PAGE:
The increase in the measurement performance of the biosensor system by reducing the error from the source or other sources may be due to, for example, an increase in the concentration of analyte determined by the biosensor system Can be used. Additionally, the need to discard the test sensor and repeat the analysis by the patient can be reduced.

A test case is a collection of multiple assays (datasets) that occur under substantially identical test conditions using test sensors from the same lot. For example, the determined analyte concentration values typically showed better measurement performance for user self-tests than for health care professional ("HCP") tests, and the HCP- The test showed better measurement performance. This difference in measurement performance can be reflected in the greater bias standard deviation for the analyte concentration determined by the user self-test relative to the analyte concentration determined through HCP-testing or controlled environmental testing. The controlled environment is an environment, preferably a laboratory setting, in which the physical properties and environmental aspects of the sample can be controlled. Thus, in one controlled environment, the hematocrit concentration can be fixed and the actual sample temperature can be known and compensated for. In one HCP test case, the operating condition error can be reduced or eliminated. In a test case of a user self-test, for example in clinical trials, the determined analyte concentration is likely to contain errors from all types of error sources.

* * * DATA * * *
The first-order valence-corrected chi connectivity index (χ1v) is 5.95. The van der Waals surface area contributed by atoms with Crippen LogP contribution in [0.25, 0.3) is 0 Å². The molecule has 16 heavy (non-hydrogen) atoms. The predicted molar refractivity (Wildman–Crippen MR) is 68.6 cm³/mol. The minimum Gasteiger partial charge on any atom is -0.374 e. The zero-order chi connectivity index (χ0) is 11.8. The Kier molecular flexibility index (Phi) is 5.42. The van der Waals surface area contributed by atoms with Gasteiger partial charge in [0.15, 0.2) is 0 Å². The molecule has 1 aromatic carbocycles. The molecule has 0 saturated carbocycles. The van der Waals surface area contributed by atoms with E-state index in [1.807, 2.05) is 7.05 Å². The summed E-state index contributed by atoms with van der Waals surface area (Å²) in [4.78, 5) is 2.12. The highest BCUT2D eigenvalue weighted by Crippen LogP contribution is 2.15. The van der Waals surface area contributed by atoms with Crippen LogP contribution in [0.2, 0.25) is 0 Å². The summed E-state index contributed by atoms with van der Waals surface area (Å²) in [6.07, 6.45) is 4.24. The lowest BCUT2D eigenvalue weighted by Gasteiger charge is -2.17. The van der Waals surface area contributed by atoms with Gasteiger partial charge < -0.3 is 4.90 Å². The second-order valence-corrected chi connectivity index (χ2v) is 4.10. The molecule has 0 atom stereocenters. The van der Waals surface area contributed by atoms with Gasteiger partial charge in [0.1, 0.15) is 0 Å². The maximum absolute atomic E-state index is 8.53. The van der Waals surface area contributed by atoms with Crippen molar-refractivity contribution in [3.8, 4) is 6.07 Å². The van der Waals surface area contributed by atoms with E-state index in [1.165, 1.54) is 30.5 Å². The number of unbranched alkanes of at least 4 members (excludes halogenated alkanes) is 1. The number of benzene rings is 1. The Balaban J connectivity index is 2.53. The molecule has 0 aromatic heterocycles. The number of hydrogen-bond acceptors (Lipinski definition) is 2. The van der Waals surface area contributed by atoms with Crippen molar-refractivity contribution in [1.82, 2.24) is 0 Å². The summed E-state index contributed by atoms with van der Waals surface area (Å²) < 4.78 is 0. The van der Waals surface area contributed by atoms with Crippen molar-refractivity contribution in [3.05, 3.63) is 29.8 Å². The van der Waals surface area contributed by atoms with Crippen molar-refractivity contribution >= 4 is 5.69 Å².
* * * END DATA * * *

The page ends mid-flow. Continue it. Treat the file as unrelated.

The biosensor system may have a single source of non-corrected output values corresponding to redox or photo-based reactions of the analyte, such as a counter electrode and a working electrode of an electrochemical system. The biosensor system may also have an arbitrary ability to determine or evaluate temperature, e.g., using one or more thermocouples or other means. In addition to these systems, the biosensor system may also have the ability to generate an exogenous output value of the analyte, or a value from the mediator corresponding to the analyte. For example, in an electrochemical test sensor, one or more electrical conductors may extend to the sample reservoir to provide functionality that is not provided by the working electrode and the counter electrode. Such conductors may lack one or more of the working electrode reagents, e.g., a mediator, thereby resulting in the background interference signal being missing from the working electrode signal.